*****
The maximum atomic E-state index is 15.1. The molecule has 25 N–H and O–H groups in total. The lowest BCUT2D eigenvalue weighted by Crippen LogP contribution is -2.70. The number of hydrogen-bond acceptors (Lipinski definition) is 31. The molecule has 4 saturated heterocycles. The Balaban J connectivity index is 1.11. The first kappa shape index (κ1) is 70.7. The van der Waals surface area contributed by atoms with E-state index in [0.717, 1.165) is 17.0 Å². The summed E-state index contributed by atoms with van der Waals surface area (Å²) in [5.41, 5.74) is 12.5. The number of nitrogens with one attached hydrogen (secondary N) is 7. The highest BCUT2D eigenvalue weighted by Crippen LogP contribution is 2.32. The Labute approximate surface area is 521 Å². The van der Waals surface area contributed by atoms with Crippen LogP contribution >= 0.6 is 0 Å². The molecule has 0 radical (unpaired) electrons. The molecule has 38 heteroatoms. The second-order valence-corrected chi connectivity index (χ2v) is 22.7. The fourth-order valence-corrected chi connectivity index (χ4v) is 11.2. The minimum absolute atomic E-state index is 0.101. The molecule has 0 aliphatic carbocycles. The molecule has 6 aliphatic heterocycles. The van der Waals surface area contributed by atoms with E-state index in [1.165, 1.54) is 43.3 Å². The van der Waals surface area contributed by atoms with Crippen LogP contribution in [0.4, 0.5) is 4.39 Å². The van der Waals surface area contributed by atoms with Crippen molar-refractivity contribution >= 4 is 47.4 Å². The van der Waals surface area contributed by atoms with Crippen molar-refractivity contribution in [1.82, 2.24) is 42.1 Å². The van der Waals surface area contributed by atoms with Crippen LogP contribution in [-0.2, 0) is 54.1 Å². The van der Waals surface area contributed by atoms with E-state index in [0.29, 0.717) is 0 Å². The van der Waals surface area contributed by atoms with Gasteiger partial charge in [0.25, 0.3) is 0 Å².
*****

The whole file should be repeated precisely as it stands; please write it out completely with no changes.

The maximum atomic E-state index is 15.1. The molecule has 25 N–H and O–H groups in total. The lowest BCUT2D eigenvalue weighted by Crippen LogP contribution is -2.70. The number of hydrogen-bond acceptors (Lipinski definition) is 31. The molecule has 4 saturated heterocycles. The Balaban J connectivity index is 1.11. The first kappa shape index (κ1) is 70.7. The van der Waals surface area contributed by atoms with E-state index in [0.717, 1.165) is 17.0 Å². The summed E-state index contributed by atoms with van der Waals surface area (Å²) in [5.41, 5.74) is 12.5. The number of nitrogens with one attached hydrogen (secondary N) is 7. The highest BCUT2D eigenvalue weighted by Crippen LogP contribution is 2.32. The Labute approximate surface area is 521 Å². The van der Waals surface area contributed by atoms with Crippen LogP contribution >= 0.6 is 0 Å². The molecule has 0 radical (unpaired) electrons. The molecule has 38 heteroatoms. The second-order valence-corrected chi connectivity index (χ2v) is 22.7. The fourth-order valence-corrected chi connectivity index (χ4v) is 11.2. The minimum absolute atomic E-state index is 0.101. The molecule has 0 aliphatic carbocycles. The molecule has 6 aliphatic heterocycles. The van der Waals surface area contributed by atoms with E-state index in [1.165, 1.54) is 43.3 Å². The van der Waals surface area contributed by atoms with Crippen LogP contribution in [0.4, 0.5) is 4.39 Å². The van der Waals surface area contributed by atoms with Crippen molar-refractivity contribution >= 4 is 47.4 Å². The van der Waals surface area contributed by atoms with Crippen molar-refractivity contribution in [1.82, 2.24) is 42.1 Å². The van der Waals surface area contributed by atoms with Crippen LogP contribution in [-0.2, 0) is 54.1 Å². The van der Waals surface area contributed by atoms with E-state index in [0.29, 0.717) is 0 Å². The van der Waals surface area contributed by atoms with Gasteiger partial charge in [0.25, 0.3) is 0 Å².